Combine Oscar Wilde and Ernest Hemingway and the result is an ambitious, if flawed, entertainment.

 1 Ernest4Ernest7Ernest

By Joel Benjamin


Oscar Wilde and Ernest Hemingway together on the same stage?  In the same breath?  Seems like a very odd literary and theatrical pairing, at least at first glance.   But, the M-34 troupe believe they’re on to a good idea combining Wilde’s The Important of Being Earnest with excerpts from several Hemingway works like The Sun Also Rises, A Farewell to Arms and Death in the Afternoon.  This adaptation by the director James Rutherford (in collaboration with Elliot B. Quick) also mines Wilde’s Salome and De Profundis. The point was to use Hemingway’s cleanly written observations to add psychological depth to the upper crust repartee of Wilde.

In order to make this match more smooth, Rutherford, who uses pretty much all of the original three-act version of Earnest, moves the setting from Victorian England to France in 1926, a period in which Hemingway was famously bouncing around Europe with an emphasis on Paris and the avant-garde art world.  A few lines are spoken in French to add verisimilitude.

There have long been theories that Hemingway, despite his ultra-macho public persona, was a bit of a closet case and this rumor gives this production its raison d’être with a thread of a same sex plot, that culminates in a very explicit homosexual pairing, satisfying modern audiences who have long found a homosexual subtext in Wilde’s preciously stylized bantering characters.  This explicitness, unfortunately, poses more problems than it solves, leaving a very peculiar mood at the end when it turns out the two characters have inadvertently committed incest.  It also more clearly exposes the fact that Jack/Ernest is affianced to his first cousin, Gwendolyn!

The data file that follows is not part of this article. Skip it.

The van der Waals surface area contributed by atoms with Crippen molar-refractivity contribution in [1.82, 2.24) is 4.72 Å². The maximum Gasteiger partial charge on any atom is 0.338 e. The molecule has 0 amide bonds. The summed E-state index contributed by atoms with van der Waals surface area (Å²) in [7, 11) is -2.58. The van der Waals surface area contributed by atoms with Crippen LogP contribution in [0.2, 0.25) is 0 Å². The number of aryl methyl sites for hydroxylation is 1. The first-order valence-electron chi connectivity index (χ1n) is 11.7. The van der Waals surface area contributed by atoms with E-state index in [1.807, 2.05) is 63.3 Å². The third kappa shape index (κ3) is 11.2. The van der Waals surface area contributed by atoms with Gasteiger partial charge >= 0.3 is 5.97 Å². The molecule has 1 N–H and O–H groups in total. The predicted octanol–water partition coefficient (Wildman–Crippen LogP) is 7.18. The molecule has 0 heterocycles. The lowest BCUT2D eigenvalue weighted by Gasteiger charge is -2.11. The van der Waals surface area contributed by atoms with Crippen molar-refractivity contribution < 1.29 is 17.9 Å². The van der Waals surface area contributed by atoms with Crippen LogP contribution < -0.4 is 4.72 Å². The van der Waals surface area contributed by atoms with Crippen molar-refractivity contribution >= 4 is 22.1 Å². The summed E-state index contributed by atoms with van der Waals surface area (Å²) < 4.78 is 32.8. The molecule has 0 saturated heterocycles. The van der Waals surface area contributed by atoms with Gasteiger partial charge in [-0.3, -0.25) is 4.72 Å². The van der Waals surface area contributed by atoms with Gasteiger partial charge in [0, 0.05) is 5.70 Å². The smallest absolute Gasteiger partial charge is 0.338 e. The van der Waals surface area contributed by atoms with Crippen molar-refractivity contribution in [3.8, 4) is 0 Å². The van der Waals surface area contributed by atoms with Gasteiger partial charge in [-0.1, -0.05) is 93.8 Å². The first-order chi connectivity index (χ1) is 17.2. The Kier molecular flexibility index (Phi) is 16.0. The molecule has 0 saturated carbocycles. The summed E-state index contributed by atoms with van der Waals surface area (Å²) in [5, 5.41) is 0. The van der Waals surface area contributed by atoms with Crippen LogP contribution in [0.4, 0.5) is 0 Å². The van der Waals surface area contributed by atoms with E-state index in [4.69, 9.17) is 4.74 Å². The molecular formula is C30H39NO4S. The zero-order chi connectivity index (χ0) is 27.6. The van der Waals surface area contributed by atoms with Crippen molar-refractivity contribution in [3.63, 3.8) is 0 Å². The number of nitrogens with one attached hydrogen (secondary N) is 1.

Mr. Rutherford has taken a free-wheeling attitude toward Wilde and Hemingway, staging the play on a raised platform on which the characters cavort.  Algernon (Ross Cowan) and Jack (Tim Hassler) are first seen boxing with each other, although they spend more time embracing than actually hitting each other.  This gives their dialogue a muscularity as they discuss each other’s “Bunburyist” adventures.  (In Earnest, Algernon uses a fictional friend, Bunbury, as an excuse to misbehave.) There is much physical play and way too much shtick such as one elongated scene in which each character, in turn, is ordered to “sit,” upon which order he or she climbs onto a lawn table and is provided with a chair just in the nick of time.  Wrestling abounds.  Bill Irwin’s bit of going down a staircase by lowering his body is used several times, too.  In fact Mr. Rutherford’s staging is too full of gratuitous machinations which please the audience but don’t serve the hybrid Wilde/Hemingway scenario as well as he believes.  Yet he manages to make a good deal of the acting a refreshing take on the usual stiff-upper-lip versions of Wilde.  In this, the Hemingway helps pierce the Wilde façade and grounds the Wilde silliness with its straightforwardness.